The exercise involves the guardian placing a high value item on the floor of the room, claiming it as a dog would, then walking away in a measured way. I only had to run through it a few times with Ally before she was laying down to communicate that she wasn’t challenging for the item.

Once the dog understood what I was asking, I coached her guardian through the exercise until she got the same result.

At first the guardian was reacting too slowly and wasn’t keeping her shoulders squared at the dog; these are important parts of the necessary technique to project authority and communicate effectively with the dog. She also started moving away too soon at times. Its important to stop and wait for the dog to stop, sit or lay down before the human moves away when correcting a dog.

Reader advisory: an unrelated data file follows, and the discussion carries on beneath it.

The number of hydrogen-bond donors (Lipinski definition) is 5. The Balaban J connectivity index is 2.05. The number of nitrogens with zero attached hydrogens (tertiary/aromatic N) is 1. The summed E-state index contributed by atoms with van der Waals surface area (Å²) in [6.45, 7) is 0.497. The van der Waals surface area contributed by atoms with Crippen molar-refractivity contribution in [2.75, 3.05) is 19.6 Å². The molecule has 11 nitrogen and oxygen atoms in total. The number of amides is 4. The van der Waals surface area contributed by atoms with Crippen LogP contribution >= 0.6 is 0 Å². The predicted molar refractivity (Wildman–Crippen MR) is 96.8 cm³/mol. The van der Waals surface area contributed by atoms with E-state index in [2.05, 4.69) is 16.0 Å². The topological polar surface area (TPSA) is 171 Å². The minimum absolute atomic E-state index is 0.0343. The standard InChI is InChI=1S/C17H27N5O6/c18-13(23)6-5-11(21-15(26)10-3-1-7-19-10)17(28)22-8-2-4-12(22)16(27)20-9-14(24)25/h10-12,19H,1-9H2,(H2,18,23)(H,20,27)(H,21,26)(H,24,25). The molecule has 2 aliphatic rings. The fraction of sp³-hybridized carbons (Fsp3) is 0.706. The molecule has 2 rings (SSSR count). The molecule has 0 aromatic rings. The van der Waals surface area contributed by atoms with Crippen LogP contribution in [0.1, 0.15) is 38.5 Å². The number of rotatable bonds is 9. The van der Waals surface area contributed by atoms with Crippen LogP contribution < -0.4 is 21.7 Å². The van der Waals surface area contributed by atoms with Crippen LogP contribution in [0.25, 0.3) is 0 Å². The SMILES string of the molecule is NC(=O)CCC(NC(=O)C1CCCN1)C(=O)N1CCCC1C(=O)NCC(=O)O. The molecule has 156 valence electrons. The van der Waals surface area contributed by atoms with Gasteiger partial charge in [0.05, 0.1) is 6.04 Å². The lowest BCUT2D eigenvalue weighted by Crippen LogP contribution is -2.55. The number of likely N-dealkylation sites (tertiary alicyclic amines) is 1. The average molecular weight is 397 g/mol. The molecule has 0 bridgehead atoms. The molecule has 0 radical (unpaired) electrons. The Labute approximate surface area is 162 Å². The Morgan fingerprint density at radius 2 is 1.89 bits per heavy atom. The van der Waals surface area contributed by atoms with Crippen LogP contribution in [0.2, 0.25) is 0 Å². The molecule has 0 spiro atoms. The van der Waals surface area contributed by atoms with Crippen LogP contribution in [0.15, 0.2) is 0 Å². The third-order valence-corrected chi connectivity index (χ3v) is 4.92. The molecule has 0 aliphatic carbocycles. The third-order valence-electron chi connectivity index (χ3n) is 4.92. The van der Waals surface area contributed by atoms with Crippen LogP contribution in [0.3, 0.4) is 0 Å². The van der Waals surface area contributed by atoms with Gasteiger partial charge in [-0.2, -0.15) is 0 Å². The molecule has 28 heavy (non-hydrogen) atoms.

But as the guardian practiced, her technique and timing improved. Just like anything else, the proper technique matters. As the dog’s guardians practice this exercise and gradually make it more challenging by asking the dog to wait for longer periods of time, the dog’s ability to stop and restrain itself will become more developed.

Now that we had established some self control and redefined the leader follower dynamic in the home, we were ready to tackle the primary problem; Ally’s charging, jumping up and getting over excited when people knock at the front door.

I had one of the dog’s guardian’s head outside and play the part of a guest so I could show them how to claim the area around the door in a similar way to what we practiced in the leadership exercise. Ally was far more excited so I focused on her and only after I got her to move away from the door did I open it.